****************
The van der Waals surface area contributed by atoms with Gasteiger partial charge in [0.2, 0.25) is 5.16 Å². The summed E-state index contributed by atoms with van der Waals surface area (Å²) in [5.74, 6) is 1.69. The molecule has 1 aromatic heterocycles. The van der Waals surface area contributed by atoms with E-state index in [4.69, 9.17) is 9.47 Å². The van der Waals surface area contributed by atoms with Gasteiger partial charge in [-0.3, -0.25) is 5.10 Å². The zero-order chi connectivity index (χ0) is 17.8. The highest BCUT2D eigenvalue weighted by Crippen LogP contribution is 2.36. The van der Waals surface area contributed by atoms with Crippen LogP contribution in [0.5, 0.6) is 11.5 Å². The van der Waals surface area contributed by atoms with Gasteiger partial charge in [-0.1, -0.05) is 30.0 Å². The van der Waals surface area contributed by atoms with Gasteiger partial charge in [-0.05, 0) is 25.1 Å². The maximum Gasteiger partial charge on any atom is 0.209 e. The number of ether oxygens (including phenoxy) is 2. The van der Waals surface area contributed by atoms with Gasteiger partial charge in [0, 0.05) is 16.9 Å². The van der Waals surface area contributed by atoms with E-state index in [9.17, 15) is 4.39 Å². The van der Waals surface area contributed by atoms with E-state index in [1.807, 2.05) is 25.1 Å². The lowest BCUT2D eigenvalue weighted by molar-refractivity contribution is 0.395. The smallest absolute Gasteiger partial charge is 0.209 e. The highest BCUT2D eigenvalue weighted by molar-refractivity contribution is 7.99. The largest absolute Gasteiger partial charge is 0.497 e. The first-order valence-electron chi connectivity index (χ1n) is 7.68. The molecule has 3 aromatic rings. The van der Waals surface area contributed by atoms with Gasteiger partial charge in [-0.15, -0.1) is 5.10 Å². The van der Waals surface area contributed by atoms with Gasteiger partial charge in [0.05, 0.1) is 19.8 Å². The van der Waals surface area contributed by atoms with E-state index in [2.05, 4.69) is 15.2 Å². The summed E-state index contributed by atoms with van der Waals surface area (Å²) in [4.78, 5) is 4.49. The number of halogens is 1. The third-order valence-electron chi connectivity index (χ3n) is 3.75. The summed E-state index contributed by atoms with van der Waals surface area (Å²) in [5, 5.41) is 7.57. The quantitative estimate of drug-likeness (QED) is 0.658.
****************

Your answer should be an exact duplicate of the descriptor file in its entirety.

The van der Waals surface area contributed by atoms with Gasteiger partial charge in [0.2, 0.25) is 5.16 Å². The summed E-state index contributed by atoms with van der Waals surface area (Å²) in [5.74, 6) is 1.69. The molecule has 1 aromatic heterocycles. The van der Waals surface area contributed by atoms with E-state index in [4.69, 9.17) is 9.47 Å². The van der Waals surface area contributed by atoms with Gasteiger partial charge in [-0.3, -0.25) is 5.10 Å². The zero-order chi connectivity index (χ0) is 17.8. The highest BCUT2D eigenvalue weighted by Crippen LogP contribution is 2.36. The van der Waals surface area contributed by atoms with Crippen LogP contribution in [0.5, 0.6) is 11.5 Å². The van der Waals surface area contributed by atoms with Gasteiger partial charge in [-0.1, -0.05) is 30.0 Å². The van der Waals surface area contributed by atoms with Gasteiger partial charge in [-0.05, 0) is 25.1 Å². The maximum Gasteiger partial charge on any atom is 0.209 e. The number of ether oxygens (including phenoxy) is 2. The van der Waals surface area contributed by atoms with Gasteiger partial charge in [0, 0.05) is 16.9 Å². The van der Waals surface area contributed by atoms with E-state index in [9.17, 15) is 4.39 Å². The van der Waals surface area contributed by atoms with E-state index in [1.807, 2.05) is 25.1 Å². The lowest BCUT2D eigenvalue weighted by molar-refractivity contribution is 0.395. The smallest absolute Gasteiger partial charge is 0.209 e. The highest BCUT2D eigenvalue weighted by molar-refractivity contribution is 7.99. The largest absolute Gasteiger partial charge is 0.497 e. The first-order valence-electron chi connectivity index (χ1n) is 7.68. The molecule has 3 aromatic rings. The van der Waals surface area contributed by atoms with Gasteiger partial charge in [-0.15, -0.1) is 5.10 Å². The van der Waals surface area contributed by atoms with Gasteiger partial charge in [0.05, 0.1) is 19.8 Å². The van der Waals surface area contributed by atoms with E-state index in [2.05, 4.69) is 15.2 Å². The summed E-state index contributed by atoms with van der Waals surface area (Å²) in [4.78, 5) is 4.49. The number of halogens is 1. The third-order valence-electron chi connectivity index (χ3n) is 3.75. The summed E-state index contributed by atoms with van der Waals surface area (Å²) in [5, 5.41) is 7.57. The quantitative estimate of drug-likeness (QED) is 0.658.